Finally, let $\theta:\mathcal{O}_W^{\oplus m}\to \mathcal{F}|_W$ be a homomorphism of coherent sheaves. The composition with the inclusion $\mathcal{F}_W\subset \mathcal{O}_W$ defines a homomorphism $\theta':\mathcal{O}_W^{\oplus m} \to \mathcal{O}_W$. Again using the $S2$ property, it follows that $\theta'$ is uniquely determined by the restriction of $\theta'$ to the open $W\cap O$. Thus, on the open $\text{Spec}(A)$, it follows that $\theta'_A:A^{\oplus m}\to A$ factors through both $\langle a,b\rangle$ and through $\langle \phi^{-1}(r),\phi^{-1}(s+\epsilon)\rangle = \langle a,b+\epsilon \rangle$. Thus, $\theta'$ factors through $$\langle a,b\rangle \cap \langle a,b+\epsilon \rangle = \langle a, b^2,\epsilon b\rangle.$$ In particular, $\theta'$ is not surjective to $\langle a,b\rangle$. This contradiction proves that $\mathcal{F}$ is not a quotient of a locally free $\mathcal{O}_X$-module.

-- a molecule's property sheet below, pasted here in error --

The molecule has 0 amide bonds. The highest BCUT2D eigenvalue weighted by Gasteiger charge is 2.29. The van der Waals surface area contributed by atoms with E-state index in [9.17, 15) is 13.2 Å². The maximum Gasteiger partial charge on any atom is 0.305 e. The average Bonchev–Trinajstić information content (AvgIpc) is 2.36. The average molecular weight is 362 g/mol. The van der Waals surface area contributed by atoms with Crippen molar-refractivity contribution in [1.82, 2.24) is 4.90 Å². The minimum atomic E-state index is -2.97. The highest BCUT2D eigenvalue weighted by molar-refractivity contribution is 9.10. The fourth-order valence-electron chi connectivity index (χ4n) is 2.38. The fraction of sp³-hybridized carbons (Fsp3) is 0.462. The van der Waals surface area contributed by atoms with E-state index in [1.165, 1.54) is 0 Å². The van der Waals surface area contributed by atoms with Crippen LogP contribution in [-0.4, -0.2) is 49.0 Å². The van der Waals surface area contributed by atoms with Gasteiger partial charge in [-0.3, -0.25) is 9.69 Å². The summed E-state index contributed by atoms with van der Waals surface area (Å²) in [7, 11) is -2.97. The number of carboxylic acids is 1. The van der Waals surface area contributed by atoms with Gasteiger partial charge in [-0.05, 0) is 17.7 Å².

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  • $\begingroup$ What a great answer! Thank you! Regarding the resolution property, do you happen to know if it's inherited by deformations? $\endgroup$ – Saal Hardali May 15 '17 at 8:21
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    $\begingroup$ I suspect that the resolution property is not inherited by deformations, but I believe that this is an open problem already for proper morphisms. In Hartshorne's "Algebraic Geometry", Exercise III.5.9 suggests that already nonreduced double structures can destroy the resolution property. That exercise proves that there do not exist resolutions by direct sums of invertible sheaves. However, higher rank locally free sheaves are more difficult to understand. $\endgroup$ – Jason Starr May 15 '17 at 9:18